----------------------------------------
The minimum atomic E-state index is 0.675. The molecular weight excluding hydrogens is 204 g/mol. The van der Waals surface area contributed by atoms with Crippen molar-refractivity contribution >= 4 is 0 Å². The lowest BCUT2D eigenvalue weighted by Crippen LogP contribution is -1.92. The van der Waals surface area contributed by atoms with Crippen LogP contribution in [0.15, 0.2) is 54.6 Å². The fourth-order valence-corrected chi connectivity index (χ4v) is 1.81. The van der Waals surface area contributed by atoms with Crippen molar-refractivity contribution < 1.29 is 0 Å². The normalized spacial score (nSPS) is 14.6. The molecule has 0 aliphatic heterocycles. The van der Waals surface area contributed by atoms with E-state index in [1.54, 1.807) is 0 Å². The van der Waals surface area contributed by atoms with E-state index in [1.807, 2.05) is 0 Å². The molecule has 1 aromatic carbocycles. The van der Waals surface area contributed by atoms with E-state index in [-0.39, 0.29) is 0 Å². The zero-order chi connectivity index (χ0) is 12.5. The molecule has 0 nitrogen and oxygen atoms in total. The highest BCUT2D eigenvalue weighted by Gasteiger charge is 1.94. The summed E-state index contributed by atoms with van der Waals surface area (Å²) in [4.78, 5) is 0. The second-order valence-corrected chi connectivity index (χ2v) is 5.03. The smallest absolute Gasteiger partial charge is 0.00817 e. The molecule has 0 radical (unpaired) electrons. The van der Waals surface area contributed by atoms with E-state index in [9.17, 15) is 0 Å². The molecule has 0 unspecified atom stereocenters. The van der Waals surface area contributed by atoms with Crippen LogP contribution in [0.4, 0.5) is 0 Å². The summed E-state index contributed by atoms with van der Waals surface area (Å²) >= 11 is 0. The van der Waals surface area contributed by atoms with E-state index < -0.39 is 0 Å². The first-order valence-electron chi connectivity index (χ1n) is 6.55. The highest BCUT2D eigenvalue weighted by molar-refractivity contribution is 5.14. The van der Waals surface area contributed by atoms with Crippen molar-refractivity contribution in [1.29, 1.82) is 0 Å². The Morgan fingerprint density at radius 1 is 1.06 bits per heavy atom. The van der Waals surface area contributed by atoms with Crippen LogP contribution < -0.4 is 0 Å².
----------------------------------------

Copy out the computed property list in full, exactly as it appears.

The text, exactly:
The minimum atomic E-state index is 0.675. The molecular weight excluding hydrogens is 204 g/mol. The van der Waals surface area contributed by atoms with Crippen molar-refractivity contribution >= 4 is 0 Å². The lowest BCUT2D eigenvalue weighted by Crippen LogP contribution is -1.92. The van der Waals surface area contributed by atoms with Crippen LogP contribution in [0.15, 0.2) is 54.6 Å². The fourth-order valence-corrected chi connectivity index (χ4v) is 1.81. The van der Waals surface area contributed by atoms with Crippen molar-refractivity contribution < 1.29 is 0 Å². The normalized spacial score (nSPS) is 14.6. The molecule has 0 aliphatic heterocycles. The van der Waals surface area contributed by atoms with E-state index in [1.54, 1.807) is 0 Å². The van der Waals surface area contributed by atoms with E-state index in [1.807, 2.05) is 0 Å². The molecule has 1 aromatic carbocycles. The van der Waals surface area contributed by atoms with E-state index in [-0.39, 0.29) is 0 Å². The zero-order chi connectivity index (χ0) is 12.5. The molecule has 0 nitrogen and oxygen atoms in total. The highest BCUT2D eigenvalue weighted by Gasteiger charge is 1.94. The summed E-state index contributed by atoms with van der Waals surface area (Å²) in [4.78, 5) is 0. The second-order valence-corrected chi connectivity index (χ2v) is 5.03. The smallest absolute Gasteiger partial charge is 0.00817 e. The molecule has 0 radical (unpaired) electrons. The van der Waals surface area contributed by atoms with E-state index in [9.17, 15) is 0 Å². The molecule has 0 unspecified atom stereocenters. The van der Waals surface area contributed by atoms with Crippen LogP contribution in [0.4, 0.5) is 0 Å². The summed E-state index contributed by atoms with van der Waals surface area (Å²) >= 11 is 0. The van der Waals surface area contributed by atoms with E-state index < -0.39 is 0 Å². The first-order valence-electron chi connectivity index (χ1n) is 6.55. The highest BCUT2D eigenvalue weighted by molar-refractivity contribution is 5.14. The van der Waals surface area contributed by atoms with Crippen molar-refractivity contribution in [1.29, 1.82) is 0 Å². The Morgan fingerprint density at radius 1 is 1.06 bits per heavy atom. The van der Waals surface area contributed by atoms with Crippen LogP contribution < -0.4 is 0 Å².